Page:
By Jeff Berman / www.logisticsmgmt.com / July 22, 2016
LM reader survey highlights difficulties in identifying a true Peak Season in 2016
As is the case with various facets of supply chain management and logistics, it seems like many things these days are more fluid than they used to be. And when it comes to Peak Season, it is clearly not an exception.
Understandably, economic indicators factor into Peak Season prospects. And based on the current economic environment at the moment, it is more than fair to say that these prospects are mixed, which has, in a sense, become the new normal.
Some of these indicators include things like: still-high inventories, low import growth, with imports down nearly 7% through the first five months of the year; sluggish GDP growth and industrial manufacturing activity. On a more positive note, though, are improving consumer confidence and retail sales numbers, a strong U.S. dollar, and an ever-improving business-to-consumer growth outlook, as it relates to e-commerce activity.
With that said, it remains difficult to definitively determine if there will, or will not, be a typical Peak Season in 2016. And data from a Logistics Management readership survey of nearly 220 buyers of freight transportation and logistics services providers points to that thesis, too.
When asked if they expect this year’s Peak Season to be more active than last year, 39.8% noted they expect things to be more active (down from 48% in 2015), with 19.4% expecting a less active Peak Season (up from 13% last year), and 40.7% saying that they do not expect a change, which was nearly even with last year’s 39%).
As for the impact of Peak Season on survey respondents’ day-to-day operations, 36.1% noted it has a very significant impact, and 52.8% pointed to a somewhat significant impact, while 11.1% said Peak did not have a very significant impact.
A sampling of comments and observations from the survey’s respondents painted a mixed picture of why there may or may not be a Peak Season in its truest sense.
A swimming pool and spa products shipper said was optimistic in regards to Peak, citing how more products are being shipped and more orders are being processed compared to the same time a year ago. And a semiconductor-electronics shipper said its client base is running behind last years use rate and expects the peaks are expected to be proportional.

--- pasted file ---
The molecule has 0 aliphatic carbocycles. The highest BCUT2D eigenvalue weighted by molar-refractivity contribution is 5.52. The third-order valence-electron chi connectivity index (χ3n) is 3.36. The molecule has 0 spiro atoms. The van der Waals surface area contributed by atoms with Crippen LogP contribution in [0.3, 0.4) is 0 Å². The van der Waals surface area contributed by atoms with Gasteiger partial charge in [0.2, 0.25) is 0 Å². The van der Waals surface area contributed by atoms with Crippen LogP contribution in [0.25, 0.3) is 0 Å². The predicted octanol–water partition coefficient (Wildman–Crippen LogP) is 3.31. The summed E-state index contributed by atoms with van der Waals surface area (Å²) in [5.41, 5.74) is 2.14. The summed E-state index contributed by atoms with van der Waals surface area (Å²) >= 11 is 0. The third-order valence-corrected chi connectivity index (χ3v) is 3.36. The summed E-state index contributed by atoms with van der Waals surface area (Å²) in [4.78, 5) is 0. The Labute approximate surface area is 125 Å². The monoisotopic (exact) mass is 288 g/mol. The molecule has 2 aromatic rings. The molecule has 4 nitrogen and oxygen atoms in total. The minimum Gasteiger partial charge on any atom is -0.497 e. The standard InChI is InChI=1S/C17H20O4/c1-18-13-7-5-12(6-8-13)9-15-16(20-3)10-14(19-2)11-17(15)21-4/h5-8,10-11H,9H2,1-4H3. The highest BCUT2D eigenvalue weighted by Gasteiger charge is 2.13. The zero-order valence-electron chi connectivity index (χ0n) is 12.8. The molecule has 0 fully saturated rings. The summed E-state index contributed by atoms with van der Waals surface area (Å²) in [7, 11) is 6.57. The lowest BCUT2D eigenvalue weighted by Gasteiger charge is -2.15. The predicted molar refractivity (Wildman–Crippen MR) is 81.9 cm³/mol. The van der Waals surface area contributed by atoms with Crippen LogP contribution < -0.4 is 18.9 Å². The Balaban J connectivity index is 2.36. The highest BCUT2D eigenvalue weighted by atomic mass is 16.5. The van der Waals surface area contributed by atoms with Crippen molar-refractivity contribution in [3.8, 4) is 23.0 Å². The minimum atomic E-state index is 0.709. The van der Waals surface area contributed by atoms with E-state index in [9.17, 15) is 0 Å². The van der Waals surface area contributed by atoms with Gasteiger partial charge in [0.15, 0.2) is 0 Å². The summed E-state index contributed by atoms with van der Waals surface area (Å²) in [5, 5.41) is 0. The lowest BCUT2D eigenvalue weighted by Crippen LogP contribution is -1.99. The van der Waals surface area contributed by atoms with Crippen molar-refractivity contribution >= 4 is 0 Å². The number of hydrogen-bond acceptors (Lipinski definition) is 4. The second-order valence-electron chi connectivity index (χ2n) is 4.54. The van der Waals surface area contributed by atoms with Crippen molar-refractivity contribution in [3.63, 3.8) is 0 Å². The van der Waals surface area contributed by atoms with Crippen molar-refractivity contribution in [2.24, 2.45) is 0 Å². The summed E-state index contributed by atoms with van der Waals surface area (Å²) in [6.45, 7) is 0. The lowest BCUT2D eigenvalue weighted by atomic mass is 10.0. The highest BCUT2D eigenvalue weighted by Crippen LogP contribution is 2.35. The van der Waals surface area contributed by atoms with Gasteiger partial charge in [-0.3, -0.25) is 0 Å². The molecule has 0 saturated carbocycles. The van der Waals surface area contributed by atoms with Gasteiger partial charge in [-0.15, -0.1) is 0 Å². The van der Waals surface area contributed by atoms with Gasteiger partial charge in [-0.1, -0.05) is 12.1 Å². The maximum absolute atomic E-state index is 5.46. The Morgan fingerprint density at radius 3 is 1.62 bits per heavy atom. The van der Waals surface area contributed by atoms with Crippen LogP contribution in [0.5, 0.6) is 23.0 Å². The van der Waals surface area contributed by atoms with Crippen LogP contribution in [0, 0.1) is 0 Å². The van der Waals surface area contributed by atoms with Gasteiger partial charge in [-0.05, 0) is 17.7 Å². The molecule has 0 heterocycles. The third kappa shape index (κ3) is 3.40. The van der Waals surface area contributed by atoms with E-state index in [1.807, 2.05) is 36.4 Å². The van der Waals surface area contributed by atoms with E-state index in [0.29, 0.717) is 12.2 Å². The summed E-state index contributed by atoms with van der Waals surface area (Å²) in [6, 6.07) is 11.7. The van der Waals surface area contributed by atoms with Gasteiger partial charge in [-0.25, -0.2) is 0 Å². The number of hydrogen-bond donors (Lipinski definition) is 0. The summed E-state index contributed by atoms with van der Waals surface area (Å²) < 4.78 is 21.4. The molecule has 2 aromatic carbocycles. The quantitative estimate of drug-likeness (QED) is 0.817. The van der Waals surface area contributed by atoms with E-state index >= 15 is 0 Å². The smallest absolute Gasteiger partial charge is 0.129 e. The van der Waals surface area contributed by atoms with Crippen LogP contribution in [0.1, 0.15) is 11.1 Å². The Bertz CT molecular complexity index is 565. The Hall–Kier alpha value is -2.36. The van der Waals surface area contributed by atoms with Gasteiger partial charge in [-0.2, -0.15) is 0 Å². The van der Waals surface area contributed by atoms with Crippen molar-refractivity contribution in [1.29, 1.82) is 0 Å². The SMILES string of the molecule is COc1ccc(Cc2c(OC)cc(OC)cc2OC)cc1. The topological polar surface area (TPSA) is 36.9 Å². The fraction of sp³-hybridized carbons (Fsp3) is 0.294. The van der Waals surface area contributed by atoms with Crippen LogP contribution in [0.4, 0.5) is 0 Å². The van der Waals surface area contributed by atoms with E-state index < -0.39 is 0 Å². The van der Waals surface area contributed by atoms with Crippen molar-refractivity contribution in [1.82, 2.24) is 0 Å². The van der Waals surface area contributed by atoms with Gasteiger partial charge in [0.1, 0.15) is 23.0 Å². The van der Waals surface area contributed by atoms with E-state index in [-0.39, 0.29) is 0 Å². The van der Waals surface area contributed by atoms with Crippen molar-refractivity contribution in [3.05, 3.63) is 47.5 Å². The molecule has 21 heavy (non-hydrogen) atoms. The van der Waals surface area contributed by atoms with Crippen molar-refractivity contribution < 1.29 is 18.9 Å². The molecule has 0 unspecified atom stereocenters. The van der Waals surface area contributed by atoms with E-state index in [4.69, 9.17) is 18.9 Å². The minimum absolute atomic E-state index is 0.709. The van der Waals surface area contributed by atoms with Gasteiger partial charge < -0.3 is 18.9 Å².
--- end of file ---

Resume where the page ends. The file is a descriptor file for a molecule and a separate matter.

Along with the mixed feedback from the survey, another theme in regards to Peak that is widely shared by industry stakeholders is that it simply is not what it used to be, due to things like the wide-ranging impact of e-commerce, how consumers buy products in conjunction with their delivery expectations, and mixed economic signals continuing to rule the day in what, in a sense, has become the new normal.
“I don’t expect we will see anything like what we used to refer to as Peak Season back in the last century and “Peep Season” more recently,” said Brooks Bentz, President, Supply Chain Consulting, for Transplace, a non asset-based 3PL. “Whether you can lay this to better upstream planning, changing markets, improved service, ample capacity, better technology or some combination of these factors, is difficult to stick a pin in with any degree of certainty.”
Bentz added that compared to 20-30 years ago, shippers are far more prepared for volume surges, due to technological gains available today providing advance information on incoming shipments, as well as an operating environment that is much less manual today and resulted in smoother and more efficient terminal operations, coupled with a vast infusion of capital investments to improve terminal infrastructure and capacity, which benefits both shippers and over all network performance.
Peak Season means different things for different sectors, according to Larry Gross, Senior Partner at freight transportation consultancy FTR.
“I am expecting a normal Peak Season for imports versus a very abnormal peak-less year in 2015,” he said. “Intermodal will see normal seasonality for both the International and domestic sectors. Fall peak is less important for trucking as spring is the real peak. I think in general folks tend to remember the exceptional peaks and consider or hope that these represent ‘normality.’ Most Peak Seasons seem to disappoint and that’s because folks don’t look at the data.”
Ben Hackett, President of maritime consultancy Hackett Associates, expects this year’s Peak Season to be similar to last year’s.
“It is nothing to write home about,” he said. Until the excess inventories get worked down we cannot expect more. Nevertheless the good news is that there is still an element of Peak season around. Rates are going up as carriers are managing their capacity better.”
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